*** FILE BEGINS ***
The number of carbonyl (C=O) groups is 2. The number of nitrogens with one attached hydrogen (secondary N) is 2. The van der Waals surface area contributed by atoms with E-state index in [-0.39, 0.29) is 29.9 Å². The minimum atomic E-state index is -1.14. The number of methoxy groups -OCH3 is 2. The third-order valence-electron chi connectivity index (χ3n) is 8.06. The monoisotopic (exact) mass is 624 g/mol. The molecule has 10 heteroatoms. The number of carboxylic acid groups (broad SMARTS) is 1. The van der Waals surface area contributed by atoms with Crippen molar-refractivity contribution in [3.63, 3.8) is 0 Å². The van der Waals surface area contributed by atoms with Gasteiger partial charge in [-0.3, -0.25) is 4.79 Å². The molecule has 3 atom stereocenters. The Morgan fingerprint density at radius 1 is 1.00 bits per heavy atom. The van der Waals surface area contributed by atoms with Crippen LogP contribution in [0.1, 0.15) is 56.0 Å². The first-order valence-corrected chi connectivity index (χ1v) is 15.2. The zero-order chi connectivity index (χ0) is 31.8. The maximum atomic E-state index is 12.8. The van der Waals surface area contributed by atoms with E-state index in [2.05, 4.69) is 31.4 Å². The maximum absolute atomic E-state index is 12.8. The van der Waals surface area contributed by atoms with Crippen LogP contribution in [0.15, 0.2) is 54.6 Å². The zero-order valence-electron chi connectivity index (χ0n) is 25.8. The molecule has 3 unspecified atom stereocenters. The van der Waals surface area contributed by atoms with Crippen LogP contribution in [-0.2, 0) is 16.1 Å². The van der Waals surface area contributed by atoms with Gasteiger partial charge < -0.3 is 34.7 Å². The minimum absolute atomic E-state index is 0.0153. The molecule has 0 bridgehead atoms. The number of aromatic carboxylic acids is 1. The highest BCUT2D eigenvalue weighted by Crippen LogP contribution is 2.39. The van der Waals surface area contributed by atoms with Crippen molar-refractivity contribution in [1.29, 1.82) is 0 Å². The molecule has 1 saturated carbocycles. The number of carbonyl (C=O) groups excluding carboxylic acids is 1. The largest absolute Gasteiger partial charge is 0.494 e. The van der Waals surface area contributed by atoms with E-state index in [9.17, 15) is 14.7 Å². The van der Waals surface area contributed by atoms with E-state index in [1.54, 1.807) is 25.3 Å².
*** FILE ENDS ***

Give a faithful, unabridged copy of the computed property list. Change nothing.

The number of carbonyl (C=O) groups is 2. The number of nitrogens with one attached hydrogen (secondary N) is 2. The van der Waals surface area contributed by atoms with E-state index in [-0.39, 0.29) is 29.9 Å². The minimum atomic E-state index is -1.14. The number of methoxy groups -OCH3 is 2. The third-order valence-electron chi connectivity index (χ3n) is 8.06. The monoisotopic (exact) mass is 624 g/mol. The molecule has 10 heteroatoms. The number of carboxylic acid groups (broad SMARTS) is 1. The van der Waals surface area contributed by atoms with Crippen molar-refractivity contribution in [3.63, 3.8) is 0 Å². The van der Waals surface area contributed by atoms with Gasteiger partial charge in [-0.3, -0.25) is 4.79 Å². The molecule has 3 atom stereocenters. The Morgan fingerprint density at radius 1 is 1.00 bits per heavy atom. The van der Waals surface area contributed by atoms with Crippen LogP contribution in [0.1, 0.15) is 56.0 Å². The first-order valence-corrected chi connectivity index (χ1v) is 15.2. The zero-order chi connectivity index (χ0) is 31.8. The maximum atomic E-state index is 12.8. The van der Waals surface area contributed by atoms with E-state index in [2.05, 4.69) is 31.4 Å². The maximum absolute atomic E-state index is 12.8. The van der Waals surface area contributed by atoms with Crippen LogP contribution in [0.15, 0.2) is 54.6 Å². The zero-order valence-electron chi connectivity index (χ0n) is 25.8. The molecule has 3 unspecified atom stereocenters. The van der Waals surface area contributed by atoms with Crippen LogP contribution in [-0.2, 0) is 16.1 Å². The van der Waals surface area contributed by atoms with Gasteiger partial charge < -0.3 is 34.7 Å². The minimum absolute atomic E-state index is 0.0153. The molecule has 0 bridgehead atoms. The number of aromatic carboxylic acids is 1. The highest BCUT2D eigenvalue weighted by Crippen LogP contribution is 2.39. The van der Waals surface area contributed by atoms with Crippen molar-refractivity contribution in [1.29, 1.82) is 0 Å². The molecule has 1 saturated carbocycles. The number of carbonyl (C=O) groups excluding carboxylic acids is 1. The largest absolute Gasteiger partial charge is 0.494 e. The van der Waals surface area contributed by atoms with E-state index in [9.17, 15) is 14.7 Å². The van der Waals surface area contributed by atoms with E-state index in [1.54, 1.807) is 25.3 Å².